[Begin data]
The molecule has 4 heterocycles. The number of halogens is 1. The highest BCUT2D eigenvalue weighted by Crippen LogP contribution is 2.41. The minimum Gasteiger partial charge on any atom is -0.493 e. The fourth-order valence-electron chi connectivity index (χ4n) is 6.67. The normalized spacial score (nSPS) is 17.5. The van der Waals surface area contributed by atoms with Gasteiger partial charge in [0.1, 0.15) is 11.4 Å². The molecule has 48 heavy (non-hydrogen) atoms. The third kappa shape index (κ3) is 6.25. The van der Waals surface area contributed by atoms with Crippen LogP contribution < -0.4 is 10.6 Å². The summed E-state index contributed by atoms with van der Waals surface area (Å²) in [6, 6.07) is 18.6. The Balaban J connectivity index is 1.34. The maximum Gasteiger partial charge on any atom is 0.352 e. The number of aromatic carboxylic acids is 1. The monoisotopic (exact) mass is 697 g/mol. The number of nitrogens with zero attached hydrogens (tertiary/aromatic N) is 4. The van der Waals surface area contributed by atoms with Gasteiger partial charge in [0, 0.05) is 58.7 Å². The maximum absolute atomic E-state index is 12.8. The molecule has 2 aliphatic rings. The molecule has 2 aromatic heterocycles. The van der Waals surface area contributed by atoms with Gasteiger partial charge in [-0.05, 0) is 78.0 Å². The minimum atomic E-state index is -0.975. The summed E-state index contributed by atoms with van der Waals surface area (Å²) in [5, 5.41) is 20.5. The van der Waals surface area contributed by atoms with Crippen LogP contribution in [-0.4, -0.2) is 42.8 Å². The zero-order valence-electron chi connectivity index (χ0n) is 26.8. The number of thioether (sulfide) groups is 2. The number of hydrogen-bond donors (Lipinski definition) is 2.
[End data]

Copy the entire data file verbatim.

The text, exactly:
The molecule has 4 heterocycles. The number of halogens is 1. The highest BCUT2D eigenvalue weighted by Crippen LogP contribution is 2.41. The minimum Gasteiger partial charge on any atom is -0.493 e. The fourth-order valence-electron chi connectivity index (χ4n) is 6.67. The normalized spacial score (nSPS) is 17.5. The van der Waals surface area contributed by atoms with Gasteiger partial charge in [0.1, 0.15) is 11.4 Å². The molecule has 48 heavy (non-hydrogen) atoms. The third kappa shape index (κ3) is 6.25. The van der Waals surface area contributed by atoms with Crippen LogP contribution < -0.4 is 10.6 Å². The summed E-state index contributed by atoms with van der Waals surface area (Å²) in [6, 6.07) is 18.6. The Balaban J connectivity index is 1.34. The maximum Gasteiger partial charge on any atom is 0.352 e. The number of aromatic carboxylic acids is 1. The monoisotopic (exact) mass is 697 g/mol. The number of nitrogens with zero attached hydrogens (tertiary/aromatic N) is 4. The van der Waals surface area contributed by atoms with Gasteiger partial charge in [0, 0.05) is 58.7 Å². The maximum absolute atomic E-state index is 12.8. The molecule has 2 aliphatic rings. The molecule has 2 aromatic heterocycles. The van der Waals surface area contributed by atoms with Gasteiger partial charge in [-0.05, 0) is 78.0 Å². The minimum atomic E-state index is -0.975. The summed E-state index contributed by atoms with van der Waals surface area (Å²) in [5, 5.41) is 20.5. The van der Waals surface area contributed by atoms with Crippen LogP contribution in [-0.4, -0.2) is 42.8 Å². The zero-order valence-electron chi connectivity index (χ0n) is 26.8. The number of thioether (sulfide) groups is 2. The number of hydrogen-bond donors (Lipinski definition) is 2.